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Mark Teasdale

E. Stanley Jones Associate Professor of Evangelism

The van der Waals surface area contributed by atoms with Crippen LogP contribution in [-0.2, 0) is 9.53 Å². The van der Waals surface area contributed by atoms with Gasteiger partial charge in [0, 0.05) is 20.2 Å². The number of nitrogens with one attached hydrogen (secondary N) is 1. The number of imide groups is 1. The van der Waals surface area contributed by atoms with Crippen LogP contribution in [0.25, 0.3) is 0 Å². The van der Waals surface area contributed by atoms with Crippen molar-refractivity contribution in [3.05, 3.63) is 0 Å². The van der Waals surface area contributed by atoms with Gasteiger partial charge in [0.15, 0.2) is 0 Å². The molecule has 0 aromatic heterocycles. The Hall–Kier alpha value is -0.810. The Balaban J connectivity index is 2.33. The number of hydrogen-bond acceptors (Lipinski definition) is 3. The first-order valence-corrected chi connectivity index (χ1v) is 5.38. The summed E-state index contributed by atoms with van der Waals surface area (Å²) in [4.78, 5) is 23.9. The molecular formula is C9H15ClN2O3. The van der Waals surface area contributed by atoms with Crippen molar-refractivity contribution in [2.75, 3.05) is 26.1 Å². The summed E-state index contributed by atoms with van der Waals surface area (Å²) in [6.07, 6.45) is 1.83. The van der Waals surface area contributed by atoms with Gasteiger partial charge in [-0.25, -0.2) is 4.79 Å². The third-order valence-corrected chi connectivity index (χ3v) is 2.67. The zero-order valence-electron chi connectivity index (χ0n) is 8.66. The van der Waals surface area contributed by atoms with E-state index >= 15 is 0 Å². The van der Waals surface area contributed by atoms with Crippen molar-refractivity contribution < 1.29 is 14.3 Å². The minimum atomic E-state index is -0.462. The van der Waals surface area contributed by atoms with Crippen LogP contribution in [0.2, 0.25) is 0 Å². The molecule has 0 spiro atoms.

I have three primary goals in teaching evangelism: First, I want my students to expand their views of what evangelism is. The word "evangelism" carries an enormous amount of baggage with it, and for many people that baggage is negative. It is often linked to confrontational and condemning presentations of the Christian faith. I want my students to recognize that evangelism is about good news, and that there are a wide variety of ways to embody that good news.Second, I want my students to claim what evangelism means for them. In my courses I call this "conceptualizing evangelism." This is a particularly important task because it allows students to reclaim the practice of evangelism regardless of the cultural or theological perspectives they hold. While American evangelical theology has long been associated with evangelism, all forms of Christian theology from around the world can be witnesses of the grace of God offered through Jesus Christ. Third, I want my students to be empowered to become evangelists. Constructive theological education is only meaningful if those who undertake it are motivated to do the work of God. Unless my students leave my courses with a desire to share the gospel in whatever way is most authentic to who they are and how they understand God to be active through Jesus Christ, then all the work done in the courses is worth very little. Among my greatest joys is having former students who let me know that they have made use of what we discussed in class and that it is a help to them in ministry.